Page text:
Ads Top

Feature Designer

Sometime in the 19th century, a Russian chemist named Dmitri Mendeleev (1834 -1907) made an extremely important contribution to science, engineering and industry when he came up with the original periodic table of elements.

Mendeleev classified the elements according to their chemical properties and arranged them in order of their atomic numbers. He had noticed "certain recurring or periodic trends" and was able to group them to some degree. What is significant with the table of known elements is its ability to predict yet undiscovered elements.

What has that got to do with jewelry making? Well, you can find all your favourite metals in that table. Copper is known by its scientific short form as Cu. If you look at the above periodic table, its atomic number is 29. Gold is Au (79), silver is Ag (47) and platinum is Pt (78). Nickel, best avoided by those allergic to this metallic element is Ni (28). Chain maille artisans sometimes use aluminium , Al (13). Steel, brass and pewter are alloys or mixtures so they are not on the periodic table.

To my delight, I came across which offers three unique rings for sale. They are not only made from the respective metal but also bear the correct periodic table notations. The silver ring retails for $280, the 14K yellow gold one is $2,350 and the platinum ring is $6,600. The larger number at the bottom is the individual metal's atomic weight.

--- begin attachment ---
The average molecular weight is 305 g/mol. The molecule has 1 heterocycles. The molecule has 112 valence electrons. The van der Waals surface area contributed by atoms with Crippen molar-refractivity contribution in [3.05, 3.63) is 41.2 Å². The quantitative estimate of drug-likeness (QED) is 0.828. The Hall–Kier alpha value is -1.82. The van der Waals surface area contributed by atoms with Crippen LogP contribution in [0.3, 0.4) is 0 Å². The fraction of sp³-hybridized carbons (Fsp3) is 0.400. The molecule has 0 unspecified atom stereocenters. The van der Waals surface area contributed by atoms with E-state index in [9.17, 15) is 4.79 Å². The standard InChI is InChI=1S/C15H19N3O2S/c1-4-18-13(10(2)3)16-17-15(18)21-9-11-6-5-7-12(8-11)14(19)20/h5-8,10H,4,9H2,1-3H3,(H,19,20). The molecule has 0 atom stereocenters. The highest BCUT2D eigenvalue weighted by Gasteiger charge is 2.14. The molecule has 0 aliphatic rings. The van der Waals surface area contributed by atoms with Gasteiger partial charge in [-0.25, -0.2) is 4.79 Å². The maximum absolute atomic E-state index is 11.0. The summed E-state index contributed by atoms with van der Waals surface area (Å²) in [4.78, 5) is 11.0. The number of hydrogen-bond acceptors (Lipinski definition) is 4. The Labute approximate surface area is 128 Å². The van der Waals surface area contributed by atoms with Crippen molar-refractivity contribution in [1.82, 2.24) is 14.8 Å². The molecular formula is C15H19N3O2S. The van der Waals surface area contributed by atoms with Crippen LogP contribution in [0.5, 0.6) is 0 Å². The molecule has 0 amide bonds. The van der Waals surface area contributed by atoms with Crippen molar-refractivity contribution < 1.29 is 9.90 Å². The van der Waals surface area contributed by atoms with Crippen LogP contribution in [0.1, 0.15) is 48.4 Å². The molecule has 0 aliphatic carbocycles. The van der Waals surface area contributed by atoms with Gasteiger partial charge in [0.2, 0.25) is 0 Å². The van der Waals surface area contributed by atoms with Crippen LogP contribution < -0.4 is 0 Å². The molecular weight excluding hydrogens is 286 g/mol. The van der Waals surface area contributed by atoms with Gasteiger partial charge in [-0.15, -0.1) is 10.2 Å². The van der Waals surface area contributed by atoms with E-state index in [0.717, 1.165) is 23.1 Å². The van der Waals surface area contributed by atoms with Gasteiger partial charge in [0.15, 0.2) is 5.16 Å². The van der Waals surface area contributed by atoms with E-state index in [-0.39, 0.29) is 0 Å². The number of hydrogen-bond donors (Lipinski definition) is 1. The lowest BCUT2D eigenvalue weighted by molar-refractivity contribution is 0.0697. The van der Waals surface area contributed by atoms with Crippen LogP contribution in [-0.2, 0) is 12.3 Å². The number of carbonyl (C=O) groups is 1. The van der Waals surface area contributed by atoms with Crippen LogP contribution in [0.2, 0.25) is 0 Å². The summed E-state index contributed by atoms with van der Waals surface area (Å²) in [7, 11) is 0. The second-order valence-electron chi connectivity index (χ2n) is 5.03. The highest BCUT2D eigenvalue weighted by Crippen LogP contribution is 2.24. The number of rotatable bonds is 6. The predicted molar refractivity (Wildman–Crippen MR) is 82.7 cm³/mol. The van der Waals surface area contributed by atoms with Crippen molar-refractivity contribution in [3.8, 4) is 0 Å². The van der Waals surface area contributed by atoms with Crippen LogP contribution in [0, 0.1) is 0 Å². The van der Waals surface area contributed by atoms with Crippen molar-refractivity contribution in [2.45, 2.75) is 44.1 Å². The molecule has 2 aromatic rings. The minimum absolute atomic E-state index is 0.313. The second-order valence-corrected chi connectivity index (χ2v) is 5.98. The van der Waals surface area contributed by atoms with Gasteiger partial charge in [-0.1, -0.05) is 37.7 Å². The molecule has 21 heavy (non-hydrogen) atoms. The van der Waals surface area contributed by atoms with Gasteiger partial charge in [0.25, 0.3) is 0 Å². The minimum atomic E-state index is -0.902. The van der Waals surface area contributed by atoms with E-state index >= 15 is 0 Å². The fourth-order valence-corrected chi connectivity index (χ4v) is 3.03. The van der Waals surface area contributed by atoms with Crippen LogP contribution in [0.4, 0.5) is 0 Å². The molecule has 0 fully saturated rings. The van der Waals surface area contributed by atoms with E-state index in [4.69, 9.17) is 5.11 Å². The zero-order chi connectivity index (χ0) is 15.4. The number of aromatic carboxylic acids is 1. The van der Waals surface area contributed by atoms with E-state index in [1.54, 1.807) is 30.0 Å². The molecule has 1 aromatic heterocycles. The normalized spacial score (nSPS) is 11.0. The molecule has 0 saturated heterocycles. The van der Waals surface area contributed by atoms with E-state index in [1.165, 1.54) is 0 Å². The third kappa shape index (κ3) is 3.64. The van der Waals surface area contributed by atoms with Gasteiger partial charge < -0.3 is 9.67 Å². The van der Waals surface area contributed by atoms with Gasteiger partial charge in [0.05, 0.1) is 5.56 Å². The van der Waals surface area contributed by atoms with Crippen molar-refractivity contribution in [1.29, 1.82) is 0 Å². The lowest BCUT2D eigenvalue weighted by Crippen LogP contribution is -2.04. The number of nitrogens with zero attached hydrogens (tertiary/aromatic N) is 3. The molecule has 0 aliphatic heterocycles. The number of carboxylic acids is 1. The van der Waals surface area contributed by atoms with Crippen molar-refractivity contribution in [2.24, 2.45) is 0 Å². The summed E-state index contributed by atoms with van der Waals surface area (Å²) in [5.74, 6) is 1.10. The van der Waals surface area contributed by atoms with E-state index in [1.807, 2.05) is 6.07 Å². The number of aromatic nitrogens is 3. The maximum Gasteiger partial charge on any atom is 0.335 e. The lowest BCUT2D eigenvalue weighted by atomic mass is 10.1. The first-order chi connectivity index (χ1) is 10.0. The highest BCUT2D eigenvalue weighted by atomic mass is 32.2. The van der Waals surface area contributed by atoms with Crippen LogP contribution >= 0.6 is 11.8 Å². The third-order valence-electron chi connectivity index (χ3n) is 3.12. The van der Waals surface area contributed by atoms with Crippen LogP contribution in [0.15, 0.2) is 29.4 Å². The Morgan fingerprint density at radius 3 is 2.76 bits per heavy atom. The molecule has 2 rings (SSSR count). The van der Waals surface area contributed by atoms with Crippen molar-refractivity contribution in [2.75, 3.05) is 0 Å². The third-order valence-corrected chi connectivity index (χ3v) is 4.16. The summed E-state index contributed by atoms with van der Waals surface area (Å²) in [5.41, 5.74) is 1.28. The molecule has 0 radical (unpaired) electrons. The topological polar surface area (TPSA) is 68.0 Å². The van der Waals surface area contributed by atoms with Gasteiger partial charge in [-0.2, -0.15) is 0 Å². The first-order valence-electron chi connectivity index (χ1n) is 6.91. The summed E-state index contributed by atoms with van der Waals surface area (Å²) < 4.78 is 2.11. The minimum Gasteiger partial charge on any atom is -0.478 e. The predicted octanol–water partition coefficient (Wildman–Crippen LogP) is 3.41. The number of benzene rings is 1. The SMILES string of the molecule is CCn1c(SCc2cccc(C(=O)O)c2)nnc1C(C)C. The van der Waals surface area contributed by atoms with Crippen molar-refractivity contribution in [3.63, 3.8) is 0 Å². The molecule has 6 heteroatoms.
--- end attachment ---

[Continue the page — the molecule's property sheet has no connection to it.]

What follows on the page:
If anyone is into metal stamping, copper, silver or even gold tags could be stamped with Cu, Ag and Au and perhaps the atomic numbers to make really geeky jewelry!

The Beading Gem's Journal
Subscribe via RSS Via Email


  1. Oh, now I know what to get for Xmas. What a cool idea. Guess I could not wash my hands with a Na ring.

    Great find Pearl!

  2. Pretty cool stuff! I am always learning things over here, so interesting.

  3. Pretty hard to have a "Geeky" ring for $6,600. How about Fe?

    PS Too funny the word verification I was given is degaus - now if it were degauss, that is geeky!

  4. That's the idea - to share and learn here.

    Stainless steel is used for jewelry but it doesn't count as an element as it is a steel alloy. It's mostly iron (Fe) with carbon and chromium in it.

  5. On second thoughts, Bev, perhaps Fe should have been in my article! We use alloys too for sterling silver and gold. Neither are ever used in their pure state.


You're AWESOME! Thanks for the comment and feedback. You do make a difference on my blog!

Powered by Blogger.